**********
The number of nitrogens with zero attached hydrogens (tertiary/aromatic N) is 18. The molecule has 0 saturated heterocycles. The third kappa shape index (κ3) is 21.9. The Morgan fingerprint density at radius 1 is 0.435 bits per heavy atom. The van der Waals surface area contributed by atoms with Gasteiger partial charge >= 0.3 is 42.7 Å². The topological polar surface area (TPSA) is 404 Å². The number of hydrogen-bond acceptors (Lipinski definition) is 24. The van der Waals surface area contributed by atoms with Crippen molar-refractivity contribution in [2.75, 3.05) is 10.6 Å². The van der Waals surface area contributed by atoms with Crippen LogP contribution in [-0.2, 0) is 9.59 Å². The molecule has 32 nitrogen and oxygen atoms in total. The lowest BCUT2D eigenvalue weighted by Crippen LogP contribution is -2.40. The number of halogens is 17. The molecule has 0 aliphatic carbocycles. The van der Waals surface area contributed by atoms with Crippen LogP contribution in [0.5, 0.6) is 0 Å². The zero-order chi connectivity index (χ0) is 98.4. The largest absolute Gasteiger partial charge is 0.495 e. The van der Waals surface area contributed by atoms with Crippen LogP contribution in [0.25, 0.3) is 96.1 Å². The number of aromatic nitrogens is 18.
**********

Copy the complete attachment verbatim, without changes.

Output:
The number of nitrogens with zero attached hydrogens (tertiary/aromatic N) is 18. The molecule has 0 saturated heterocycles. The third kappa shape index (κ3) is 21.9. The Morgan fingerprint density at radius 1 is 0.435 bits per heavy atom. The van der Waals surface area contributed by atoms with Gasteiger partial charge >= 0.3 is 42.7 Å². The topological polar surface area (TPSA) is 404 Å². The number of hydrogen-bond acceptors (Lipinski definition) is 24. The van der Waals surface area contributed by atoms with Crippen molar-refractivity contribution in [2.75, 3.05) is 10.6 Å². The van der Waals surface area contributed by atoms with Crippen LogP contribution in [-0.2, 0) is 9.59 Å². The molecule has 32 nitrogen and oxygen atoms in total. The lowest BCUT2D eigenvalue weighted by Crippen LogP contribution is -2.40. The number of halogens is 17. The molecule has 0 aliphatic carbocycles. The van der Waals surface area contributed by atoms with Crippen LogP contribution in [0.5, 0.6) is 0 Å². The zero-order chi connectivity index (χ0) is 98.4. The largest absolute Gasteiger partial charge is 0.495 e. The van der Waals surface area contributed by atoms with Crippen LogP contribution in [0.25, 0.3) is 96.1 Å². The number of aromatic nitrogens is 18.